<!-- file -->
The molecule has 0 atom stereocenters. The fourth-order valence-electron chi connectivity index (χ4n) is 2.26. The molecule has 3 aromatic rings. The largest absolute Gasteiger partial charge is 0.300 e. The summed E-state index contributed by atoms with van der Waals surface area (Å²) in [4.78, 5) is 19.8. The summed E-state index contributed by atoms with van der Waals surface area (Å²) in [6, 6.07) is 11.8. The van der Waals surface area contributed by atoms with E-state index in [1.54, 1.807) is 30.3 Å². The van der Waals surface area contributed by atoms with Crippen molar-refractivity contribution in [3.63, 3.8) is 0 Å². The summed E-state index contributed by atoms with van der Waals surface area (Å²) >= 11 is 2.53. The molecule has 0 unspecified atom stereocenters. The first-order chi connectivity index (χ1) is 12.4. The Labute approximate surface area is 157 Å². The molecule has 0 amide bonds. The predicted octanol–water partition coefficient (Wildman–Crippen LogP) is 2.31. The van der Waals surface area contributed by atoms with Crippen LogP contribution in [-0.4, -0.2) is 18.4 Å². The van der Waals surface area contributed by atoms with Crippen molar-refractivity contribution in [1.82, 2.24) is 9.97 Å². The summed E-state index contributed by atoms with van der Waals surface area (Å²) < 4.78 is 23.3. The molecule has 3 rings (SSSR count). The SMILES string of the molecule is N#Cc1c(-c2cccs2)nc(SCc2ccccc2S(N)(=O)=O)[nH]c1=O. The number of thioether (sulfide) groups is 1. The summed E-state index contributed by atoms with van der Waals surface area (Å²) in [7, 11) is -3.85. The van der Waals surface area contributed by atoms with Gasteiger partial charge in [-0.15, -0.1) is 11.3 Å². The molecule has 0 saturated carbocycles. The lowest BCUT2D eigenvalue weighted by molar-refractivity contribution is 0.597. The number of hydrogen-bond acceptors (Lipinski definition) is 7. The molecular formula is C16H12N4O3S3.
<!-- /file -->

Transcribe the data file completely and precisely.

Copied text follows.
The molecule has 0 atom stereocenters. The fourth-order valence-electron chi connectivity index (χ4n) is 2.26. The molecule has 3 aromatic rings. The largest absolute Gasteiger partial charge is 0.300 e. The summed E-state index contributed by atoms with van der Waals surface area (Å²) in [4.78, 5) is 19.8. The summed E-state index contributed by atoms with van der Waals surface area (Å²) in [6, 6.07) is 11.8. The van der Waals surface area contributed by atoms with E-state index in [1.54, 1.807) is 30.3 Å². The van der Waals surface area contributed by atoms with Crippen molar-refractivity contribution in [3.63, 3.8) is 0 Å². The summed E-state index contributed by atoms with van der Waals surface area (Å²) >= 11 is 2.53. The molecule has 0 unspecified atom stereocenters. The first-order chi connectivity index (χ1) is 12.4. The Labute approximate surface area is 157 Å². The molecule has 0 amide bonds. The predicted octanol–water partition coefficient (Wildman–Crippen LogP) is 2.31. The van der Waals surface area contributed by atoms with Crippen LogP contribution in [-0.4, -0.2) is 18.4 Å². The van der Waals surface area contributed by atoms with Crippen molar-refractivity contribution in [1.82, 2.24) is 9.97 Å². The summed E-state index contributed by atoms with van der Waals surface area (Å²) < 4.78 is 23.3. The molecule has 3 rings (SSSR count). The SMILES string of the molecule is N#Cc1c(-c2cccs2)nc(SCc2ccccc2S(N)(=O)=O)[nH]c1=O. The number of thioether (sulfide) groups is 1. The summed E-state index contributed by atoms with van der Waals surface area (Å²) in [7, 11) is -3.85. The van der Waals surface area contributed by atoms with Gasteiger partial charge in [-0.15, -0.1) is 11.3 Å². The molecule has 0 saturated carbocycles. The lowest BCUT2D eigenvalue weighted by molar-refractivity contribution is 0.597. The number of hydrogen-bond acceptors (Lipinski definition) is 7. The molecular formula is C16H12N4O3S3.